firmly in place has been confirmed through an abundance of historical evidence.
College tuition ceiling: a product of immature thinking
Revival of tuition ceiling
Is allowing universities to run themselves such a tough call for policymakers? The college tuition ceiling has revived as agreed by both the ruling and opposition parties after more than a decade. The decision is a product of political collusion as the Democratic Party has dropped its opposition to the "study-now-pay-later" program and instead urged the ruling party to agree on the tuition ceiling. Imposing a legal ceiling on tuition is a price control. Universities are not allowed to increase the tuition more than 1.5 times of the headline inflation. Otherwise, they would face administrative and financial sanctions from the government.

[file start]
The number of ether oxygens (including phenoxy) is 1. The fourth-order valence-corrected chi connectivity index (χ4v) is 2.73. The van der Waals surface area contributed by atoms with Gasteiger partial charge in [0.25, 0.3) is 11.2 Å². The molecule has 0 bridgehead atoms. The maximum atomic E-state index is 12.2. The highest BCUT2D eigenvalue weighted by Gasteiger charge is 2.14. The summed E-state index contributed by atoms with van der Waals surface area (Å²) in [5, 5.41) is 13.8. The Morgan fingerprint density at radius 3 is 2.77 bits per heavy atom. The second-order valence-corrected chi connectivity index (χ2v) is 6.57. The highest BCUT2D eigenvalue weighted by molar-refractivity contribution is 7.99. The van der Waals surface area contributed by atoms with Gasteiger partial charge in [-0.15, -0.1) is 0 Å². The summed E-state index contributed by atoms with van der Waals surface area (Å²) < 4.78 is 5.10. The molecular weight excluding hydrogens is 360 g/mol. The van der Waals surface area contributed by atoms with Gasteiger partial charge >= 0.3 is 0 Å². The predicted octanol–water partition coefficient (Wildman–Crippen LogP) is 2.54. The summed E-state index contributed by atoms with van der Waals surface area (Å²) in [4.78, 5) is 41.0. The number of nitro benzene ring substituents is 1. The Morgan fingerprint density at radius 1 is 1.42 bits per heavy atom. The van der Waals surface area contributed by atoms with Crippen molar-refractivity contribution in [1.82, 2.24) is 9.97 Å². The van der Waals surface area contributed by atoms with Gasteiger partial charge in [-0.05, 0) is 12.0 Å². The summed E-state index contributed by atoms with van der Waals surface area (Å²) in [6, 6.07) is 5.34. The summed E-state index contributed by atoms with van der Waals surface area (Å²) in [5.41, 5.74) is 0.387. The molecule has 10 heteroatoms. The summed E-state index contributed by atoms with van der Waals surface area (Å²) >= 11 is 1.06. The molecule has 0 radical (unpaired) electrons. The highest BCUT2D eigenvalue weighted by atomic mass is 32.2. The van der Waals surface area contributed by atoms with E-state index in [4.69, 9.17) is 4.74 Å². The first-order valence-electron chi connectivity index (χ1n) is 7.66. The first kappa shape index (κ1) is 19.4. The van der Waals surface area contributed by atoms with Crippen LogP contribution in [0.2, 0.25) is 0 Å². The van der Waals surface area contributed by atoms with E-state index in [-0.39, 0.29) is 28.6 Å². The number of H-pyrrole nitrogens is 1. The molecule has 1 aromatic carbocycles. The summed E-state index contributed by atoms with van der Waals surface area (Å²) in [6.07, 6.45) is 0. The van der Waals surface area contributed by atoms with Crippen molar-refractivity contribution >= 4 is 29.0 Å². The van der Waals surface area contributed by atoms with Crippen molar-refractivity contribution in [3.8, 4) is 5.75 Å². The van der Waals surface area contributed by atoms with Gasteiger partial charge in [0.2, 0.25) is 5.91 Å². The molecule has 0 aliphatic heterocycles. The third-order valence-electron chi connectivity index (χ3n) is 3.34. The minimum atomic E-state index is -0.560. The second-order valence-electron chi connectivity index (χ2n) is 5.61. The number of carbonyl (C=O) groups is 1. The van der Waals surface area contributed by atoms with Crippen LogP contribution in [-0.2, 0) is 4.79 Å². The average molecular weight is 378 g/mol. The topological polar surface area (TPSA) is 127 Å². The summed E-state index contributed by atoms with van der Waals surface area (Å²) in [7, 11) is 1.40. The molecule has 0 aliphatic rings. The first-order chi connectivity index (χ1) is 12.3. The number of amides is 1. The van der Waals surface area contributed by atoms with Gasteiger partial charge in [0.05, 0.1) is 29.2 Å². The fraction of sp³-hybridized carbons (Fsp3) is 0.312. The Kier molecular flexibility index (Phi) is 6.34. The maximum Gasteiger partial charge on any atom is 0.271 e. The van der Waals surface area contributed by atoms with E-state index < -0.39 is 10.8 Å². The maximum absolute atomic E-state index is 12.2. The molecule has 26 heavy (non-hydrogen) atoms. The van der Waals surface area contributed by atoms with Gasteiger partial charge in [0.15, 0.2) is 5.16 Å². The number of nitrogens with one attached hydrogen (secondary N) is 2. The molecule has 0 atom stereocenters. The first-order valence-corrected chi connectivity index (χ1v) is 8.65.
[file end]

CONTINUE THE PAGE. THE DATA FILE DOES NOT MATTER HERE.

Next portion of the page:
Politicians appear to be considerate for parents and students. But a good intention does not necessarily lead to a desirable outcome. Everything in the world has its own rules and principles. If they are ignored and violated, a fatal outcome can occur regardless of the intention. We should recognize that the tuition ceiling, despite its well-intended purpose, is neither feasible nor desirable.
Education service prices and communication means
We first admit the fact that today's high education is not a closed society for those who know each other but a huge and open society consisting mostly of strangers. What matters most in any human relations are communication and its means. We exchange our view and thoughts with others through language. The evolution of civilization is interesting as it has created another means for communication. That is the market order and the prices of goods or services spontaneously set by the market.